Some highlights: It is not only governments of developing countries and the international community that have adopted the MDGs as their framework for international development cooperation, but also the private sector and, critically, civil society in both developed and developing countries. Besides being advocates for the MDGs, private foundations in the developed countries have become an important source of funding for a wide range of activities intended to achieve them. NGOs in developing countries are increasingly engaged in undertaking these activities, as well as in monitoring the outcomes.
This global collective effort is yielding results. Adding more recent data to those contained in earlier Reports largely confirms the patterns identified previously. There has been sound progress in some MDG areas, even in some of the more challenging regions, and a number of targets are expected to be reached by their target dates, mostly 2015:
The overarching goal of reducing absolute poverty by half is within reach for the world as a whole:
• In all but two regions, primary school enrolment is at least 90 per cent
• The gender parity index in primary education is 95 per cent or higher in six of the 10 regions, including the most populous ones
• Deaths from measles fell from over 750,000 in 2000 to less than 250,000 in 2006, and about 80 per cent of children in developing countries now receive a measles vaccine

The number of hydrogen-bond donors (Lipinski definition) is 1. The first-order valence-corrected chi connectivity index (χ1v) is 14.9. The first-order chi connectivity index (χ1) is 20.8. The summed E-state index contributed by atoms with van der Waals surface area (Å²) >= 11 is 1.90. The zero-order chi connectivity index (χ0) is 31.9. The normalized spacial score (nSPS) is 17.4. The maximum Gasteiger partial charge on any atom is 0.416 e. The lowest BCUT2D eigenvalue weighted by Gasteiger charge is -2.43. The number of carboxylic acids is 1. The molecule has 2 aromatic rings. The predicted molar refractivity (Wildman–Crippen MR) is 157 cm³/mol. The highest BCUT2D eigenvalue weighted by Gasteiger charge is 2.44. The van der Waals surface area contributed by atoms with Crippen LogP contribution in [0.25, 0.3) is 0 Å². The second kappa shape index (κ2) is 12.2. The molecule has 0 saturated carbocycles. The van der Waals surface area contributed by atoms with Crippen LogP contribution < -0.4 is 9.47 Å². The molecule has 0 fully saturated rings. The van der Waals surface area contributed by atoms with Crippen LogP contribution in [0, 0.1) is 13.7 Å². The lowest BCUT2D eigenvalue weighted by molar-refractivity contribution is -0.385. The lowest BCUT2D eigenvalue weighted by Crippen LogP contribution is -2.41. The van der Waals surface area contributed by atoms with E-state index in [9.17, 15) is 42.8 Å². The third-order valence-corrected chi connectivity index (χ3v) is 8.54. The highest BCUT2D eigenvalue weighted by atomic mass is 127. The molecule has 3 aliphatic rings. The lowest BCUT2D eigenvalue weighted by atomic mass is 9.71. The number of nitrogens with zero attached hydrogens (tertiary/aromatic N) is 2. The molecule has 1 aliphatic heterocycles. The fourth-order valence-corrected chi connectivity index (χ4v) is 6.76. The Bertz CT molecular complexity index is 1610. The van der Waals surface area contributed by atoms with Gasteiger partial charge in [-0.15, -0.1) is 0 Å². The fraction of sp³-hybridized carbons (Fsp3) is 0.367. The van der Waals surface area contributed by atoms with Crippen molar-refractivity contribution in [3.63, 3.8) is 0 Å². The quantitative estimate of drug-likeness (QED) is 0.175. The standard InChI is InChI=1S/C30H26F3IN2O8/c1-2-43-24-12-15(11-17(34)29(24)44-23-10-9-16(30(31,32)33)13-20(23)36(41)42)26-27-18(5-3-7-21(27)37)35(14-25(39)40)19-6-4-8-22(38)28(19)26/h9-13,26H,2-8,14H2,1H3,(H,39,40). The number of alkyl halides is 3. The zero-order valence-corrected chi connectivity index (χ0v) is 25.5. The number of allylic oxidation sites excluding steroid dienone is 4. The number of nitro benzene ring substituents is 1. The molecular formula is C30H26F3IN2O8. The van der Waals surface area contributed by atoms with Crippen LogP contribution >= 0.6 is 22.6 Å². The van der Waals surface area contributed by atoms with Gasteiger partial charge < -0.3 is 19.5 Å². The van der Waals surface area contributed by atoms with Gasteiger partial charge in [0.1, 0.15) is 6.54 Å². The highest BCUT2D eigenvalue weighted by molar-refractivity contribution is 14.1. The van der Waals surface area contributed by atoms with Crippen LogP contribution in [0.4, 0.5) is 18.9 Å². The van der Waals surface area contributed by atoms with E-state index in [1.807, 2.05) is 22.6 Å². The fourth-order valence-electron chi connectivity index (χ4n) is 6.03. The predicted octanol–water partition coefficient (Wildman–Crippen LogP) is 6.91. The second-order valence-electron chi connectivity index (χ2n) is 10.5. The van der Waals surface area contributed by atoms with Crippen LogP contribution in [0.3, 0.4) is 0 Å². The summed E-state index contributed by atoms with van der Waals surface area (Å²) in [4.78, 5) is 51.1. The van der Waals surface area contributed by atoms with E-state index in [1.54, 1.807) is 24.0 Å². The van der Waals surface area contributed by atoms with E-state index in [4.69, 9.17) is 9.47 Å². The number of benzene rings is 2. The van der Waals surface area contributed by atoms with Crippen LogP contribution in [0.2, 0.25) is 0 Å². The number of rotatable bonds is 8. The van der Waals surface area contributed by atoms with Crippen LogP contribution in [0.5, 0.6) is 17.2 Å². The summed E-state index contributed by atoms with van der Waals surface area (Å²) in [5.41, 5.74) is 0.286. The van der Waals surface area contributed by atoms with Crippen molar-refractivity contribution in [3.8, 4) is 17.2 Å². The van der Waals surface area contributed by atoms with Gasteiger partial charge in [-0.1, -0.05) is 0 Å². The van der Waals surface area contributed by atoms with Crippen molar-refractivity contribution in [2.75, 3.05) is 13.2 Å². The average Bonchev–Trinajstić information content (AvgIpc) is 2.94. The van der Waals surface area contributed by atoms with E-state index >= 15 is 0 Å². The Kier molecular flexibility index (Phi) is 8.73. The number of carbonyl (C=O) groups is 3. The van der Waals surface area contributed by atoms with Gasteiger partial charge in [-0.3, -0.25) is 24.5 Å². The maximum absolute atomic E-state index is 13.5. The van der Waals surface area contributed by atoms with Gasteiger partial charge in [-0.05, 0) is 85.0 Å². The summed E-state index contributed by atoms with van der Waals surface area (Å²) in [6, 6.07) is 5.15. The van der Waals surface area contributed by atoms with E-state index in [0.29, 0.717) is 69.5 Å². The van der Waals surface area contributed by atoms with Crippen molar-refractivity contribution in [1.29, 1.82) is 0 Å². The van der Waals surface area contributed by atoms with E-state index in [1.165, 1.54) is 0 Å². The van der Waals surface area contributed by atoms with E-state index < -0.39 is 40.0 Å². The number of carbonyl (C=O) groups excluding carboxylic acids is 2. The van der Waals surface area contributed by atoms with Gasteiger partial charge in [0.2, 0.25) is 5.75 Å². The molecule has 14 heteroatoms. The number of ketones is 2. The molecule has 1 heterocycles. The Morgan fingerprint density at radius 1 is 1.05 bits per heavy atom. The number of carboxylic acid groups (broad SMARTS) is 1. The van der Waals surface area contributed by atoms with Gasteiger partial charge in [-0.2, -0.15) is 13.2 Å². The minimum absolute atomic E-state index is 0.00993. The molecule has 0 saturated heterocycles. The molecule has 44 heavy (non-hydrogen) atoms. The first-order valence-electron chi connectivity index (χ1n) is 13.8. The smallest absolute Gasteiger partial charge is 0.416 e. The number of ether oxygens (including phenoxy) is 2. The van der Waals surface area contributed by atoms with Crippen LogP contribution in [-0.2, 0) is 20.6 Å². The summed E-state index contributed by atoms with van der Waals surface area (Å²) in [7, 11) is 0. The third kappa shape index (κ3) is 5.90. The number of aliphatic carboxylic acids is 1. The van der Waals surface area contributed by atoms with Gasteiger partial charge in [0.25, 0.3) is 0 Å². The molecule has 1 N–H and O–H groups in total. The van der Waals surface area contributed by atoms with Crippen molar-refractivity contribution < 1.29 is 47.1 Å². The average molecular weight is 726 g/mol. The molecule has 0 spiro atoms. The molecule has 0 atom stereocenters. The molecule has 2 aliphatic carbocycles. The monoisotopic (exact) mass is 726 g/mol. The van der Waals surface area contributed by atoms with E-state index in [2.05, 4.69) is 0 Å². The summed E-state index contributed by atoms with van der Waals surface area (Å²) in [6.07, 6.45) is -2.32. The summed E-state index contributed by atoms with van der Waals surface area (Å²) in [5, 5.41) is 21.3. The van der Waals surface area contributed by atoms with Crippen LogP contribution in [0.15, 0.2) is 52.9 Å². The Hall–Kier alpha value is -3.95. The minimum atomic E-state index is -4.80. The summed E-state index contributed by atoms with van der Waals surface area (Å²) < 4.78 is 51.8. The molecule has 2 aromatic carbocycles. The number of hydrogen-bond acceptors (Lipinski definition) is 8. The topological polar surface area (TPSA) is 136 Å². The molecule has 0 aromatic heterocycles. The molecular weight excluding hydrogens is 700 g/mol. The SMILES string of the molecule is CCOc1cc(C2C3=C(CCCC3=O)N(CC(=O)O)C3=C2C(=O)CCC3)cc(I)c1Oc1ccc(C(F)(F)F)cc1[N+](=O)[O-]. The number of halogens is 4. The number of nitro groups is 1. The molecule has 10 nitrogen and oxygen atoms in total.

• The number of deaths from AIDS fell from 2.2 million in 2005 to 2.0 million in 2007, and the number of people newly infected declined from 3.0 million in 2001 to 2.7 million in 2007
• Malaria prevention is expanding, with widespread increases in insecticide-treated net use among children under five in sub-Saharan Africa: in 16 out of 20 countries, use has at least tripled since around 2000
• The incidence of tuberculosis is expected to be halted and begin to decline before the target date of 2015
• Some 1.6 billion people have gained access to safe drinking water since 1990
• The use of ozone-depleting substances has been almost eliminated and this has contributed to the effort to reduce global warming
• The share of developing countries’ export earnings devoted to servicing external debt fell from 12.5 per cent in 2000 to 6.6 per cent in 2006, allowing them to allocate more resources to reducing poverty
• The private sector has increased the availability of some critical essential drugs and rapidly spread mobile phone technology throughout the developing world
Here are the actual goals and targets as presented by Business Day:
- Goal 1: Eradicate extreme poverty & hunger. Target: to halve, between 1990 and 2015, the proportion of people whose income is less than $1 a day. Achieve full and productive employment and decent work for all, including women and young people.
- Goal 2: Achieve universal primary education. Target: to ensure that, by 2015, children everywhere, boys and girls alike, will be able to complete a full course of primary schooling.
- Goal 3: Promote gender equality and empower women. Target: eliminate gender disparity in primary and secondary education, preferably by 2005, and in all levels of education no later than 2015.
- Goal 4: Reduce child mortality. Target: reduce by two thirds, between 1990 and 2015, the under-five mortality rate. Despite progress, deaths of under five children remain unacceptably high.
- Goal 5: Improve maternal health.
- Goal 6: Combat HIV/AIDS, malaria & other diseases.
- Goal 7: Ensure environmental sustainability. Target: to integrate the principles of sustainable development into country policies and programmes and reverse the loss of environmental resources.
- Goal 8: Develop a global partnership for development.
Photo: Cuban Sunset